I'm using btrfs-sxbackup to create local snapshots. It creates a technical subvolume in /.sxbackup and creates readonly snapshots in its subfolder. All subvolumes are automatically mounted when OS boots, nothing needed to be specified in fstab.

This one time I tried to restore a snapshot:

btrfs subvol snapshot /.sxbackup/sx-20190308-070926-utc /.before-5.0
btrfs subvol set-default /.before-5.0

Upon reboot the technical subvolume /.sxbackup/ is not mounted. Now every time I have to mount it manually.


On BTRFS, subvolumes form the "snapshot barrier." Meaning, when you snapshot a subvolume which contains subvolumes, the nested subvolumes are not included in the snapshot.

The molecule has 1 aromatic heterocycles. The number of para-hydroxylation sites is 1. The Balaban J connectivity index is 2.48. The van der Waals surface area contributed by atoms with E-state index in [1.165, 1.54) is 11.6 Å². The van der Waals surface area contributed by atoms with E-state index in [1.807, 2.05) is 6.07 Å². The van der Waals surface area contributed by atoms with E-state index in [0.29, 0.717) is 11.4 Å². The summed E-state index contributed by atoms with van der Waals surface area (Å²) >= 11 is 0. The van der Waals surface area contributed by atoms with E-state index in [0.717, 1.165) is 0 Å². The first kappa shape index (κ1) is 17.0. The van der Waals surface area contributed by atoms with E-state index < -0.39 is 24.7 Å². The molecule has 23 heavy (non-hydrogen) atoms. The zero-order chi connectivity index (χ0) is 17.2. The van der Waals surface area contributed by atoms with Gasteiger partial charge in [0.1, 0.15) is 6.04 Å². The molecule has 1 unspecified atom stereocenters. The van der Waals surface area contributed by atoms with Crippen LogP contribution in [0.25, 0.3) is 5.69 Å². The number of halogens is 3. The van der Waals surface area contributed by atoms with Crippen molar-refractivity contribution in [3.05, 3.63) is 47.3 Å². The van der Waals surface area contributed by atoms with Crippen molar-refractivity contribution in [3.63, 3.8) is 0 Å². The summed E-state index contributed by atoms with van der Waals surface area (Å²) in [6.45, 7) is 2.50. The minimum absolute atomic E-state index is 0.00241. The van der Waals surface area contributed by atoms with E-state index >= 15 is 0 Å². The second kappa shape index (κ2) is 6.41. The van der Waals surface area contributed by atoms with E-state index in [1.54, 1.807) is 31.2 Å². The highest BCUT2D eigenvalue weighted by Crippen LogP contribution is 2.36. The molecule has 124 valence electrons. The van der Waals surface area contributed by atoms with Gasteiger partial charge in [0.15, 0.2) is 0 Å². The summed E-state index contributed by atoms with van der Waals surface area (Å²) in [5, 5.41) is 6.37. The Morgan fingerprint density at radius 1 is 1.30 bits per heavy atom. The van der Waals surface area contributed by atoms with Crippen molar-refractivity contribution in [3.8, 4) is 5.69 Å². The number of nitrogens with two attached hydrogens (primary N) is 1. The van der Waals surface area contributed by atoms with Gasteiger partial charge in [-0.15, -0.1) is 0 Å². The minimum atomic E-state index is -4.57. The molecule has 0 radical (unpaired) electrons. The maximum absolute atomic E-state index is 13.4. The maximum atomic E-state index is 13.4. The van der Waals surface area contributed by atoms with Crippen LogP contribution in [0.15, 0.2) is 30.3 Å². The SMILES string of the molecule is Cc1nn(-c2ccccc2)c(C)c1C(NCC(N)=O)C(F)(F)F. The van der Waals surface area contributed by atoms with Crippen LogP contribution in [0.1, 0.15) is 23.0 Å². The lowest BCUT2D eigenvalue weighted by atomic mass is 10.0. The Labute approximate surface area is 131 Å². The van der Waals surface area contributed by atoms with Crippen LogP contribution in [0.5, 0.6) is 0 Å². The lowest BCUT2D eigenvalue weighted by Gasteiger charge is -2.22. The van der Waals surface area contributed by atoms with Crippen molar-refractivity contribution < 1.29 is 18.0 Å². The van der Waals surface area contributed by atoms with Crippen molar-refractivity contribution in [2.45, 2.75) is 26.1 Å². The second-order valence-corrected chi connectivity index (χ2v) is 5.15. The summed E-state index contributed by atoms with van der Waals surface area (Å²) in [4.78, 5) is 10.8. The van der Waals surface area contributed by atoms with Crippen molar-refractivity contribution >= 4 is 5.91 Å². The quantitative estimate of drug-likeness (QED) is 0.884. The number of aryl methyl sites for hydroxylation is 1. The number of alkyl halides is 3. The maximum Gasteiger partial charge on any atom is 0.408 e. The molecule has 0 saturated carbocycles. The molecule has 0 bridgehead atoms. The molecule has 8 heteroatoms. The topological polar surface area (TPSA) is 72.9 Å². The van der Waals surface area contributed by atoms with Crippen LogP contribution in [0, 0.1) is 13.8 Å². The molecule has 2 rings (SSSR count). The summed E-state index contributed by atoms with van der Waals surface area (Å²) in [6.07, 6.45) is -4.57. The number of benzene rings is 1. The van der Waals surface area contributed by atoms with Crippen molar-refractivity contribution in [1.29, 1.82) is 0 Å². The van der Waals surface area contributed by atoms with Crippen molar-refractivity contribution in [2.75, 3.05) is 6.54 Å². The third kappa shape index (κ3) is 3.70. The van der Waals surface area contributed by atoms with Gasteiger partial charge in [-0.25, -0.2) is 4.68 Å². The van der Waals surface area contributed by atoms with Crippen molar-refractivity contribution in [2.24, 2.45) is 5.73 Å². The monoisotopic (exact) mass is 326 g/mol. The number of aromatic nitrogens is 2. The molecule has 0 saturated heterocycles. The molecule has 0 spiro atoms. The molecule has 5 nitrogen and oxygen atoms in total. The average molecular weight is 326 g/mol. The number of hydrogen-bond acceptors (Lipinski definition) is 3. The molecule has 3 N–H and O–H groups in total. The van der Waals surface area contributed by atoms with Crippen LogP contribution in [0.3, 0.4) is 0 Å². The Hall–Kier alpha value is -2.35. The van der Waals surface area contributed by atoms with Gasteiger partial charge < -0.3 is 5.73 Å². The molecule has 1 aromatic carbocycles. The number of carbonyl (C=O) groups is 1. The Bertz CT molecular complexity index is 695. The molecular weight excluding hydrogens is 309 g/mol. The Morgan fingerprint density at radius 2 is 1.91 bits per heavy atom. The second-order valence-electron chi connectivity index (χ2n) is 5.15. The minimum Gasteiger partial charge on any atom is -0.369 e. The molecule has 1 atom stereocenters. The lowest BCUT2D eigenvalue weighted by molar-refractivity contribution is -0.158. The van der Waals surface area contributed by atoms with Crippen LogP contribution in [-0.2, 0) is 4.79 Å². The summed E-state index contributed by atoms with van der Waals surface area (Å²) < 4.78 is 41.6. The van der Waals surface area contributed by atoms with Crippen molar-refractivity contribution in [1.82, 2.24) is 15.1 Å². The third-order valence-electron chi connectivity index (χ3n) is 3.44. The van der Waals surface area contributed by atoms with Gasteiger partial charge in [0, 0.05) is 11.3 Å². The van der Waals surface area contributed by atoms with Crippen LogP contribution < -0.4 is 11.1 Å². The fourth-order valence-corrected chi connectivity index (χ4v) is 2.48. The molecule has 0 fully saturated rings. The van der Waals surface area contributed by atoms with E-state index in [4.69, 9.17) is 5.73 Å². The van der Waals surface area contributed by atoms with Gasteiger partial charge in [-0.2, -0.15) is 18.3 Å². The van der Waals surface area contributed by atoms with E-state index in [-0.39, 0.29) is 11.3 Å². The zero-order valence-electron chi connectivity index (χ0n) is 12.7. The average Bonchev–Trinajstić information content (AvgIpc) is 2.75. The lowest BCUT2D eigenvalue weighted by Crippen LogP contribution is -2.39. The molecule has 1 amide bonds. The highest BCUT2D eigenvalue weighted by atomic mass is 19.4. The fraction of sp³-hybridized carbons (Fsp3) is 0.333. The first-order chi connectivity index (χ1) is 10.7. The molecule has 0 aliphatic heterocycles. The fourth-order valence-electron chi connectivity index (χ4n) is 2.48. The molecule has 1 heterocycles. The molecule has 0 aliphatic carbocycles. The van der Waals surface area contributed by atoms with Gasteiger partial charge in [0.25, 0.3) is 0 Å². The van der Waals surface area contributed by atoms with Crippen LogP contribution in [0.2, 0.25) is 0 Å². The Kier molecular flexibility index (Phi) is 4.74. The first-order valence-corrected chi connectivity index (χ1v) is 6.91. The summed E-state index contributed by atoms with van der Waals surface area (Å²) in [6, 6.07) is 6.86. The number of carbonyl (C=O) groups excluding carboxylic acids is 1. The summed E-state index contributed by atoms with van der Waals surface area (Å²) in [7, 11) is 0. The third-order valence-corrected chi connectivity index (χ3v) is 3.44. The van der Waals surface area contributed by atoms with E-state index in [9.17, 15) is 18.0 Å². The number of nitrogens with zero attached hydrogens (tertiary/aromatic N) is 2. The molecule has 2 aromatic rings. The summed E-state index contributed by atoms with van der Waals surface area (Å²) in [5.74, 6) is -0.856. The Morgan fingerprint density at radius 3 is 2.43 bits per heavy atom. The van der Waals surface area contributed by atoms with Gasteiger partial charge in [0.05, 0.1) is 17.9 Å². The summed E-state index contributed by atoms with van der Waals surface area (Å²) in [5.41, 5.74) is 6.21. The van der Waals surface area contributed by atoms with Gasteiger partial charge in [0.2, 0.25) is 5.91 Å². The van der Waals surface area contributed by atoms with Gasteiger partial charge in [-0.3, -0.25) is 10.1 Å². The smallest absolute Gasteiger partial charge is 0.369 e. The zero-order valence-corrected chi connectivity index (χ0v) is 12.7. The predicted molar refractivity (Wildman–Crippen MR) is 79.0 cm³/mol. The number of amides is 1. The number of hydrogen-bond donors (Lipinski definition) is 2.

But care must be taken when snapshots should be made (nested subvolumes are not part of a snapshot, and as of now, there are no recursive snapshots)... - source https://btrfs.wiki.kernel.org/index.php/SysadminGuide#Nested

If you check your snapshots in /.sxbackup you'll find that none of them contain the .sxbackup subvolume.

To make the snapshots available in a consistent fashion, consider adding a read-only mount-point of the .sxbackup subvolume to some other place on the filesystem. For example:


/dev/sd* /mnt/snapshots btrfs ro,subvol=/.sxbackup 0 0

The above example mounts the .sxbackup subvolume at /mnt/snapshots regardless of which subvolume is the default.

  • I'm starting to think that installing OS to the top-level subvolume was a bad idea – basin Mar 13 '19 at 15:37
  • Yeah... a flat layout provides more flexibility. – Emmanuel Rosa Mar 14 '19 at 4:29

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